Assistant professor and professor, respectively, Department of Agricultural Engineering, University of Illinois, Urbana, IL 61801. Mention of product or trade names does not imply endorsement by the University of Illinois.
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Chemical Engineer, Industrial Technology Development Center Building 900, Argonne National Laboratory, Argonne, IL 60439.
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Accepted July 16, 1999.
Removal of the germ at the front end of the dry-grind ethanol process using the Quick Germ process reduces the amount of oil in thin stillage. Thin stillage with 4–6% solids is dewatered to 25–30% solids by evaporation. Thin stillage evaporators in a dry-grind ethanol plant foul and have to be periodically taken down for maintenance and cleaning. Fouling caused by thin stillage containing different amounts of oil was studied using an annular fouling probe. It was determined that the rate of fouling in a drygrind ethanol plant is three times higher when compared with that in a wet-milling ethanol plant. The addition of oil to wet-milled thin stillage significantly affected the rate of fouling. Fouling resistance increased with an increase in oil concentration for wet-milled thin stillage up to a concentration of 1.41%. At a concentration of 1.47%, the rate of fouling decreased. As the concentration of oil increased in dry-grind ethanol thin stillage, the rate of fouling decreased. These results suggest that the Quick Germ process will reduce the rate of heat transfer equipment fouling in a drygrind ethanol plant, which will decease capital costs and maintenance costs.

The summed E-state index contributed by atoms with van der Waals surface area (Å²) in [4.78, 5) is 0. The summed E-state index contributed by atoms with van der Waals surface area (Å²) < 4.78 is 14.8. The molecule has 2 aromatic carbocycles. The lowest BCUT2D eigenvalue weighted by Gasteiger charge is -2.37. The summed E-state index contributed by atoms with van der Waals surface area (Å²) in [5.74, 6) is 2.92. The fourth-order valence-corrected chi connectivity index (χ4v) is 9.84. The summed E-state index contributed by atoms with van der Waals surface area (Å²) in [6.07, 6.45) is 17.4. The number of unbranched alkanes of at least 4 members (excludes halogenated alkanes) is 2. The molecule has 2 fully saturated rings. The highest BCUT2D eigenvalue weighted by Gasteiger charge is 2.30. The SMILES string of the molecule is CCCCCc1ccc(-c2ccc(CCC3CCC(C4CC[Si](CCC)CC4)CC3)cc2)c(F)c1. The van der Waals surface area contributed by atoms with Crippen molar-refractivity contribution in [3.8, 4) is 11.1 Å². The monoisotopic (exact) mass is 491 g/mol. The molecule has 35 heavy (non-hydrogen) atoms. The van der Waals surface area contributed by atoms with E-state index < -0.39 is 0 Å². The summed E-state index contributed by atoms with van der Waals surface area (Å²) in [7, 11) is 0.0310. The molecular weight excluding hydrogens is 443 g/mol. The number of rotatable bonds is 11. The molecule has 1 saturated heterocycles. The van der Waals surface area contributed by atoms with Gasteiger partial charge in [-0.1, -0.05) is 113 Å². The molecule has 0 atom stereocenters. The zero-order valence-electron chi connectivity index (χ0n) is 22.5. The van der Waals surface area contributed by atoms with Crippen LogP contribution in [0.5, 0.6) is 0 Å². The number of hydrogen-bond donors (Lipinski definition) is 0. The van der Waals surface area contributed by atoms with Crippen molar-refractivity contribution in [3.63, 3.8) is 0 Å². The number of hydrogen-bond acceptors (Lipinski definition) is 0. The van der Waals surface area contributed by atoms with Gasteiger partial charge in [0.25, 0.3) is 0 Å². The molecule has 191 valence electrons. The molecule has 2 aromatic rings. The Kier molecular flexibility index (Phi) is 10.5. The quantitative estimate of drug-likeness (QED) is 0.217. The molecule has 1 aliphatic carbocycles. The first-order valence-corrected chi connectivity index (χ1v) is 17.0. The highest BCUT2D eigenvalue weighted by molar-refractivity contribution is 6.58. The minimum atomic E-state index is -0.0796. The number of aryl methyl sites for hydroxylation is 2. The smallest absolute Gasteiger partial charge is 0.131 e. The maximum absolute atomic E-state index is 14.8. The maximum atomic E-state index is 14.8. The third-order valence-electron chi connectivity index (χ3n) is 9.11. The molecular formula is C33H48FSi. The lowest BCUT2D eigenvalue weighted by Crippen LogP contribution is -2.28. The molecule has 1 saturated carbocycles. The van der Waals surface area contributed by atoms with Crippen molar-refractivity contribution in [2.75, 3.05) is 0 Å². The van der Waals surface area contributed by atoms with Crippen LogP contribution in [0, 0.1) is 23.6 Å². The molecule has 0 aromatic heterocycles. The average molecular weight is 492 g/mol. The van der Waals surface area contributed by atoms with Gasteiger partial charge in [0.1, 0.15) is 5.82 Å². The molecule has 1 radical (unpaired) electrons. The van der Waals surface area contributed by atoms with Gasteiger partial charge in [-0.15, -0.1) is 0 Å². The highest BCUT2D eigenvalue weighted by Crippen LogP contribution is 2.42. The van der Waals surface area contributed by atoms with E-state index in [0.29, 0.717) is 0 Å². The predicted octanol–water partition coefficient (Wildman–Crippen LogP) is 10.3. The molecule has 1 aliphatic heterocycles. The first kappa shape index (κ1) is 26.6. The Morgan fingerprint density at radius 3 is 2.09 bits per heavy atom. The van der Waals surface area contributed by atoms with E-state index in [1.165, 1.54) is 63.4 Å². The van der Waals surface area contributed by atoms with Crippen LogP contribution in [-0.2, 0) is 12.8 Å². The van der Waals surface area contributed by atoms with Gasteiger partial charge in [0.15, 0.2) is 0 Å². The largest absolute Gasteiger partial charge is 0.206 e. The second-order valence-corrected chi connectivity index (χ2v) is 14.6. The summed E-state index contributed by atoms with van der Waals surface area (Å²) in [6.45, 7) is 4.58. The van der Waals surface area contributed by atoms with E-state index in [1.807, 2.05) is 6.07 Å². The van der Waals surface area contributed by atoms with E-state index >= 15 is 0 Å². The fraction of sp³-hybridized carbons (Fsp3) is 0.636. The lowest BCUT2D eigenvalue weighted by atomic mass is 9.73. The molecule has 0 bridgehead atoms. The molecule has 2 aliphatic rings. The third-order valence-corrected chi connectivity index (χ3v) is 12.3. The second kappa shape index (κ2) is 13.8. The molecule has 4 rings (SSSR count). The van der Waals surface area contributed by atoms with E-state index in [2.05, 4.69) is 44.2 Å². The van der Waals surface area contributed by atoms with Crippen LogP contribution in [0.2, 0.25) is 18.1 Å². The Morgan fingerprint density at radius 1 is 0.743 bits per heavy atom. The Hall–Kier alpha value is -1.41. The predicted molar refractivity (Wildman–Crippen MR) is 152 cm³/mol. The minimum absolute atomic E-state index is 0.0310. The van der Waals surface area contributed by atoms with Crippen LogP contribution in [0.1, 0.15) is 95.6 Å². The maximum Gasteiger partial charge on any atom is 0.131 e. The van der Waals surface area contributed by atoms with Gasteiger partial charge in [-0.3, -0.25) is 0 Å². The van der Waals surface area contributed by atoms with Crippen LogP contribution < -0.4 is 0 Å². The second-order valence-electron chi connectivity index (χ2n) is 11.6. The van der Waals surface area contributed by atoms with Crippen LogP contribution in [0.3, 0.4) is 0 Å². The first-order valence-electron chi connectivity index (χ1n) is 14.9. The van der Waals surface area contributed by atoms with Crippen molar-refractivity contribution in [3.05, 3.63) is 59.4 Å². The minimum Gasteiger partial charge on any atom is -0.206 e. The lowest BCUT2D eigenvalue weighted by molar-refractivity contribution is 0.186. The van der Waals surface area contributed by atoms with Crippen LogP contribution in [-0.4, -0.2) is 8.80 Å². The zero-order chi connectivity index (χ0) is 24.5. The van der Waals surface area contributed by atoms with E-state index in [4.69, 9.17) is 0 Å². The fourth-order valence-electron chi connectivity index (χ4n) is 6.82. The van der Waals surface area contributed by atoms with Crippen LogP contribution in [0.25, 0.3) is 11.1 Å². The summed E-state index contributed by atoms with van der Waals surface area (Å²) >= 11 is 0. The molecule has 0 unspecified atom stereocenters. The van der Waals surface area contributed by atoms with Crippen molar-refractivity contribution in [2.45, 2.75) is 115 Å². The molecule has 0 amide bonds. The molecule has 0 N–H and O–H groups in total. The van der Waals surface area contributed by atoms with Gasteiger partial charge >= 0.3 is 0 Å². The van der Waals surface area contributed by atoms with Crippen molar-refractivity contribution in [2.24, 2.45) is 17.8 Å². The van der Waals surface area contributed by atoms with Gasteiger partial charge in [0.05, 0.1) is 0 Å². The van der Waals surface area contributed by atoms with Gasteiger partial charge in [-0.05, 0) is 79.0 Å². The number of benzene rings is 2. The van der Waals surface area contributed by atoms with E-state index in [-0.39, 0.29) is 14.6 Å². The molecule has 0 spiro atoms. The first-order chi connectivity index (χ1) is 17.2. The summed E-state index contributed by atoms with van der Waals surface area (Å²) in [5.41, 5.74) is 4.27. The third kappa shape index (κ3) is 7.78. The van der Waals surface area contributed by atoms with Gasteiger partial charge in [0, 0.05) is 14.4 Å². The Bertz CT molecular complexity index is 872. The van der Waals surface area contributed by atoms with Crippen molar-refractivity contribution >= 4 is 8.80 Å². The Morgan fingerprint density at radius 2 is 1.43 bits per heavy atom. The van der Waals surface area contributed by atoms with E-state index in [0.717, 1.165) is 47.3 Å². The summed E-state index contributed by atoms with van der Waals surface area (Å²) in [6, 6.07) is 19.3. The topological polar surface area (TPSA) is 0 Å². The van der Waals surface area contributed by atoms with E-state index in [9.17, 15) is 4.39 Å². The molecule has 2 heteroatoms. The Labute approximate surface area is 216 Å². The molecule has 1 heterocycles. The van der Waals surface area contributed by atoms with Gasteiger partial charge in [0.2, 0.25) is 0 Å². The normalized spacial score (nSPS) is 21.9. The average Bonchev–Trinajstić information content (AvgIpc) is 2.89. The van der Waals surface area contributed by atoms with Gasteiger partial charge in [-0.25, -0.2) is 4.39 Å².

© 1999 American Association of Cereal Chemists, Inc.